what comes next?

One of the reasons I pushed things along this fall when we were diagnosing Murray was my impending vacation. I spent three weeks in Australia in November/December. Once it became clear to me that there was something more serious going on with the horse, I knew I wanted it sorted before I left. I did not need to spend my vacation trying to negotiate appointments and diagnostics with vets, or making big decisions about the future. I wanted things done and dusted — as much as possible — before I left.

For better or worse, that turned out to be a pretty simple request.

As of right now Murray is safely ensconced in his new pasture, making friends with all the geldings around him. He’s definitely gotten the memo that he’s retired, and has tested us several times with his semi-feral antics. Fortunately, my MIL is no fool. She knows the value of a good mannering halter and a carroty bribe.

So. What comes next?

disorganized aubrey plaza GIF

I can’t deny that retiring Murray has made my life simpler financially. Moving took a bigger hit on my finances than I expected, especially with the added expense of vet bills and hauling to get Murray to and fro. From that perspective, I’m very okay with hitting pause on horse ownership for a minute.

I’m not interested in hitting pause forever (I guess that’s called “stop”), or indefinitely. My ideal situation would be a six-ish month break — long enough to allow me to recoup my finances, ride a bunch of different horses, unlearn some bad habits, and think deeply about what I want in a pony partner. Then I’d start shopping in early summer (lesbehonest — I’ll be window shopping the whole time), but without a firm timeline so I could really wait until the right horse comes along. (My budget isn’t going to be huge even if I do manage to save save save for the first half of the year).

But real life rarely fits into our plans, so I’m going to go look at a horse today.

The Good Place GIF

I KNOW, I know. That isn’t the plan at all, Nicole! But I got a hot tip from someone I really trust that this guy is pretty cool and needs a home like yesterday, which his price reflects. I talked to the trainer and didn’t get any red flags. He’s close. His history is pretty good. TrJ knows the trainer who is selling him, and she thinks he’s promising.

If he’s perfect and he vets, I’ll think about making an offer. (Quite legitimately not sure I’m ready to pony up for all the accessories that a new horse needs RIGHT AWAY — two blankets, saddle fitting, potential new saddle, shoes, chiro, supplements, massage, etc. etc. so and and so forth in perpetuity.)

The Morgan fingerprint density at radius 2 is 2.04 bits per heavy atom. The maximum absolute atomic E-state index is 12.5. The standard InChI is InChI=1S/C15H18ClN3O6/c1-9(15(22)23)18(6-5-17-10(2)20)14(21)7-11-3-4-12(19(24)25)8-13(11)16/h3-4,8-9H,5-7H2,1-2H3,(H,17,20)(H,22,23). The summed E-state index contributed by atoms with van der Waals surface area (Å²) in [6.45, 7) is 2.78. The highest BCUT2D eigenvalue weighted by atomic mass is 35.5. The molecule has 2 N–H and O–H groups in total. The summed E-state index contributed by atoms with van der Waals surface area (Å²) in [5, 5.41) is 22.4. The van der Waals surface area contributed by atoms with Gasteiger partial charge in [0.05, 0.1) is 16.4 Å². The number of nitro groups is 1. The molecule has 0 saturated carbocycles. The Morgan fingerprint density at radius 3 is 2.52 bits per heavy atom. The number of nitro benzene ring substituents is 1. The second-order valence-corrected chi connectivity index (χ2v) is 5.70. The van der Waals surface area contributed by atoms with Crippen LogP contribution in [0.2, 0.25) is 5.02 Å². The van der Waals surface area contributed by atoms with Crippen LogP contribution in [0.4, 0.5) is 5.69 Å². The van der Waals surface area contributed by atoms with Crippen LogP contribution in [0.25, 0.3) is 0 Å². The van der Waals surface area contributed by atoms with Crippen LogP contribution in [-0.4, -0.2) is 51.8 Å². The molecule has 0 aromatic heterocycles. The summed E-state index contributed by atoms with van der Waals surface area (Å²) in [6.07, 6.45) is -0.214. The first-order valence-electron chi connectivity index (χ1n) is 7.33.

So we only move forward there if he’s PERFECT.

Otherwise, I told TrJ that I’d like to get into lessons and possibly lease, if she has someone available. She hemmed a bit on that, since all of her horses are leased out. She mentioned that I might do alright with one of her lesson ponies, and when I was like “I love ponies” she said, “Well, he’s actually a very cool pony.”


cutest little mofo around

For the forseeable future, there will be pony rides. And I am SO excited.

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13 thoughts on “what comes next?

  1. wishing you the best of luck!! obvi who knows what is ever going to happen with horses (and what even IS a budget anyway?!?) but i’m eager to see you with a new equestrian partner – one who really REALLY likes getting out there and doing the thing with you, and that is super fun to ride! keep us posted how it goes!

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  2. That sounds like a great plan! Making plans but being flexible is, I think, a great way to go about life. Some of the best things come along when we don’t quite expect it, or don’t think we’re quite ready. And other times, we stick to a good plan and everything is great. Good luck and have fun on the pony!

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  3. Plans tend to laugh in our faces. I definitely didn’t think I would actually find another horse so soon but here I am 🤷🏻‍♀️. I hope you have a blast riding the pony and also crossing my fingers that the potential new horse goes well!

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